PDOIS leaders meeting Prof Jammeh

By Max

PDOIS insistent on going to primaries is going to be interesting to watch. Given the small size and there poor recognizability in majority district in the country, I wonder who are the list of these candidates. I know three prominent members in the country, Sam Sarr, Seedia Jatta and Halifa Sallah. I am wondering if they are going to run against each other in each constituency.
I think the best process that can help PDOIS select their presidential candidate is through caucus.

This makes more sense for PDOIS to use than Primary. In caucus, members of PDOIS from each constituency will meet (convention, congress or gathering) and decide who is to lead the party by selecting delegates. This is more feasible, sensible and practical than idea of primary. In the USA where Primary is mostly practice, note that not all states are doing primary process, small states usually do caucus. Caucus is less time consuming, participants knows candidates better and less expensive. Please I would suggest PDOIS should think of caucus process so that delegates can be selected in each district before the convention. My suggestion is simply based on small size support based of PDOIS.

Difference between the two concepts

‘Q: What is the difference between a caucus and a primary?

A: In presidential campaigns, a caucus is a system of local gatherings where voters decide which candidate to support and select delegates for nominating conventions. A primary is a statewide voting process in which voters cast secret ballots for their preferred candidates.

FULL ANSWER

Caucuses were once the most common way of choosing presidential nominees. Today, Alaska, Colorado, Hawaii, Kansas, Maine, Minnesota, Nevada, North Dakota, Wyoming and Iowa are the only states to rely solely on the caucus, according to the Federal Election Commission. The territories of American Samoa, Guam and the Virgin Islands use the caucus also. All other states and Puerto Rico use primary elections or a combination of the voting formats.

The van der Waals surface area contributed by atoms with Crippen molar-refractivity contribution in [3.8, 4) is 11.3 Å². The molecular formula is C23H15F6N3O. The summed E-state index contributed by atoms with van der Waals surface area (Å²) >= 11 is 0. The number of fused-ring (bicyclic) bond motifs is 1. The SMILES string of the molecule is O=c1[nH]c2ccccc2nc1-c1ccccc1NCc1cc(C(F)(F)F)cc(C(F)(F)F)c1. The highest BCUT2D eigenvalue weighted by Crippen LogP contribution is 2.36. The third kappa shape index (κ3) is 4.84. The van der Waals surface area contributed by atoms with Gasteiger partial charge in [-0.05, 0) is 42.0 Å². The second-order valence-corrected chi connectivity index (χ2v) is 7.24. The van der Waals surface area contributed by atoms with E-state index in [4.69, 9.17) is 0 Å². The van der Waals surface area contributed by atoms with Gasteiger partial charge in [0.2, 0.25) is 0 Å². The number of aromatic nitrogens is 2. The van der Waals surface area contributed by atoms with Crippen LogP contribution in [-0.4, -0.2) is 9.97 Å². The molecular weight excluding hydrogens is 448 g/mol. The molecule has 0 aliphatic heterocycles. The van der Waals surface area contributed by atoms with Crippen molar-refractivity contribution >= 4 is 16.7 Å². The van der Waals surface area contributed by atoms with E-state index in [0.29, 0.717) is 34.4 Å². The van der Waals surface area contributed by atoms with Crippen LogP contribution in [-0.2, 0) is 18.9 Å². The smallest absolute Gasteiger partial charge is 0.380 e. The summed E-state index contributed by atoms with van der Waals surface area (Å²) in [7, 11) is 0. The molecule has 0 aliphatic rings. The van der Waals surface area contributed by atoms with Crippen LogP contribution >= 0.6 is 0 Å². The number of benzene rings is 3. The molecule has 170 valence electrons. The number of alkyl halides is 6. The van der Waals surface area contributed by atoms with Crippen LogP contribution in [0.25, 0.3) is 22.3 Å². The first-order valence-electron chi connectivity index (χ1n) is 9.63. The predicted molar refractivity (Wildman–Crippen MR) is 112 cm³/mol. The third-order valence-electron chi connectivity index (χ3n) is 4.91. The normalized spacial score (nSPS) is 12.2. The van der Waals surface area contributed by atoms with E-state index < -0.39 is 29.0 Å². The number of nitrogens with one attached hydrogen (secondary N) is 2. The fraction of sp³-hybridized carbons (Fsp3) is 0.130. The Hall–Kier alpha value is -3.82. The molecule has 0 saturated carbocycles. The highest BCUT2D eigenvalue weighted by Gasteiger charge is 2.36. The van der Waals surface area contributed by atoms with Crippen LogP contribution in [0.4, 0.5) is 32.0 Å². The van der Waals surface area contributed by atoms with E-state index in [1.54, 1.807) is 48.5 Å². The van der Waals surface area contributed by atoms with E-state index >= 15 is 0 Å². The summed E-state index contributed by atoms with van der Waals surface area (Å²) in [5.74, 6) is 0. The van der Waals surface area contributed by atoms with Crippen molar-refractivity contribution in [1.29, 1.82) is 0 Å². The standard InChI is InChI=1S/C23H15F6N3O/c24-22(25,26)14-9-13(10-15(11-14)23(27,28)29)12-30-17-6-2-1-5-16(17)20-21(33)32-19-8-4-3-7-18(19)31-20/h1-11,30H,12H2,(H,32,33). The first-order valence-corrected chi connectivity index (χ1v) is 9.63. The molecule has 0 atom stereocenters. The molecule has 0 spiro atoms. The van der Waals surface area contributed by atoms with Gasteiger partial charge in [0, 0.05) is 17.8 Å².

Caucus meetings are arranged by either the state or political party to take place at a certain place and time. Caucuses are unique in that they allow participants to openly show support for candidates. Voting is often done by raising hands or breaking into groups according to the candidate participants support. The results of the caucus are used to determine the delegates present at county, state and national nominating conventions of each political party. Most often, only registered voters can participate in a caucus, and they are limited to the caucus of the party with which they are affiliated.

Primaries are a direct, statewide process of selecting candidates and delegates. Similar to the general election process, primary voters cast secret ballots for the candidates of their choosing. The results are used to determine the configuration of delegates at the national convention of each party. Primaries come in two basic forms: In an open primary, all registered voters can vote for any candidate, regardless of their political affiliation. Registered Democrats may vote for a Republican candidate, and Republican voters may cast ballots for a Democrat, for instance. And registered Independents can participate in either party’s primary. But in a closed primary, voters may vote only for candidates of the party with which they are registered.’

– D’Angelo Gore

http://www.factcheck.org/2008/04/caucus-vs-primary/

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